Like any fish, crappie have to eat something most of the time, but their appetites begin to peak with the onset of warm weather, and they start moving away from the deeper drop-offs, humps and points where they spend much of winter toward their spawning grounds in the shallow, sandy-bottomed coves and creeks. In western Kentucky, we often timed the crappie spawn by when the dogwoods started blooming, or when water temperatures start bumping the low 50s. That's probably a good starting point anywhere, even if dogwoods aren't part of the local scenery.
Trolling white Beetle Spins slowly around cove and creek shorelines until crappie are found is still a popular approach, but nowadays all sorts of companies — including Z-Man, Strike King, YUM, Bobby Garland and Blakemore — offer a variety of specially designed soft-plastic crappie swimbaits or grub bodies for 1/16th or 1/32-ounce jigheads that are good for the task. Likewise, several companies such as Rapala, Strike King and PRADCO offer crankbaits to entice slabs, either by casting or trolling over their deep-water haunts.
Any time of year, when one crappie is caught, more are close by. On electronics, they show up as suspended blotches roughly in the shape of a Christmas tree. On sunny days, they move into or under cover, especially boat docks; on shady days or at night, they suspend above the cover or roam in search of food.
Fish for them with lures or live minnows, by trolling or casting, by watching a bobber or tight-lining with a dropshot rig.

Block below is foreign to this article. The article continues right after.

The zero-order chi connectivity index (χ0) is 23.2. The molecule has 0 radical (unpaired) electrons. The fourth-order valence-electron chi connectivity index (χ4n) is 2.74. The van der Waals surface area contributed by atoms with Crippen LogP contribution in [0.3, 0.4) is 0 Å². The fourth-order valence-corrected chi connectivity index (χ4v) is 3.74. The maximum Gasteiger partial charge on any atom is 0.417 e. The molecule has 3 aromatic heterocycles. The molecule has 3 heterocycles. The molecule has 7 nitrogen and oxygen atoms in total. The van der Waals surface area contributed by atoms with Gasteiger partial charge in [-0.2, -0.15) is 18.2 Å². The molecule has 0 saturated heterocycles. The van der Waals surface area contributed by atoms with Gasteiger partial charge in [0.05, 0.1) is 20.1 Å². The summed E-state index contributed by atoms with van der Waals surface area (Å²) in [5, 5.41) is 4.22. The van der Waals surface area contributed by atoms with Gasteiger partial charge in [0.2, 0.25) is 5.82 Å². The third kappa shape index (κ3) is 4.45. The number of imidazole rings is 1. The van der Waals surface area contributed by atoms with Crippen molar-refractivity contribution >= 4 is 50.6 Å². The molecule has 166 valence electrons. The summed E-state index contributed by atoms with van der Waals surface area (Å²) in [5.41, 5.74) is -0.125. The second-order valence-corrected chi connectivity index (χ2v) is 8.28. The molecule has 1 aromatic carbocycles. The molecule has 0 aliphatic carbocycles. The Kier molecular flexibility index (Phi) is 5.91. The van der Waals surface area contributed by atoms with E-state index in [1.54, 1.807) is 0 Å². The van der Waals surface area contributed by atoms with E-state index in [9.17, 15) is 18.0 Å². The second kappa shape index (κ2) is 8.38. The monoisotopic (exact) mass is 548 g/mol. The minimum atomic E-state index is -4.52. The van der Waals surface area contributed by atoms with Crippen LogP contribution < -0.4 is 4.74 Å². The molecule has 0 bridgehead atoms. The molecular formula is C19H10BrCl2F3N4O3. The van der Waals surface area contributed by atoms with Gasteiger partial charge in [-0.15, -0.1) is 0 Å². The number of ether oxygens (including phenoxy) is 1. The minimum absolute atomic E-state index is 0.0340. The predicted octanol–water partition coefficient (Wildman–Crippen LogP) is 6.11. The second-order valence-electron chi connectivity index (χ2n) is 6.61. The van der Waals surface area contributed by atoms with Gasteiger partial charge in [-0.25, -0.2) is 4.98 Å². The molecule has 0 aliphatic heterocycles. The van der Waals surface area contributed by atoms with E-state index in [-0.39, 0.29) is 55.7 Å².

Whatever your approach or technique, crappie will oblige.
In Southern impoundments, bridges are crappie magnets. How do you know where to fish? Look for tie-up ropes hanging down from the bottom of the bridge at various points along the span. These mark the best spots where crappie fishermen have tied up. Otherwise, use sonar to find brush washed up against the pilings.
Juvenile threadfin shad that feed on the algae and zooplanton growing on bridge pilings attract crappie. Always fish the shady side and put the grub or minnow as close as possible to the piling.
In stained water, switch to jigs or grubs with bright colors that stand out. Otherwise, stick with the basic colors that more closely match the natural colors of shad or lake minnows.
Boat docks are the favorite target for crappie anglers who fish with artificials. Typically, they 'shoot ' jigs under docks or parked pontoon boats where crappie lurk. Light spinning tackle with 7-foot rods are the choice here.
All photos by Colin Moore
Lake Fork Slab
Cabela's Chuck Smock, at right, with Wally Marshall and a Lake Fork slab. Famous for its big bass, the east Texas lake also is home to some trophy-size crappie.
Crappie aren't called papermouths for nothing. The thin membrane around their mouths is easily torn, and trying to horse in a big crappie often results in the fish coming unbuttoned.
With any fish, it's always best to match the hatch in terms of the size of the baitfish they're after. Where crappie are concerned, typically that's minnows about an inch or so long, and artificials to match. In the fall of the year, larger jigs and small deep-diving crankbaits will produce.
Once you've caught yourself a couple papermouths, heat up the oven or fryer because we've got two delicious dishes for you to try.
- Crappie fillets, at least two per person
- Yellow mustard
- Salt & Pepper
For a tangier taste, spread yellow mustard on both sides of a fillet, roll in cornmeal salted and peppered to taste, and fry in peanut oil, preferably in a deep fat fryer, until golden. Serve with your favorite side dishes.
- Crappie fillets, at least two per person
- 1 teaspoon€¨ parsley
- 1 teaspoon€¨ salt & pepper to taste
- 1 tablespoon€¨ lemon juice
Line baking dish with foil, or use stick-proof dish. Spread fillets on pan and sprinkle with spice blend and salt and pepper. Bake at 425 degrees for about 15 minutes, or until fillets are flake and pull apart easily. Remove to serving dish and serve with lemon juice.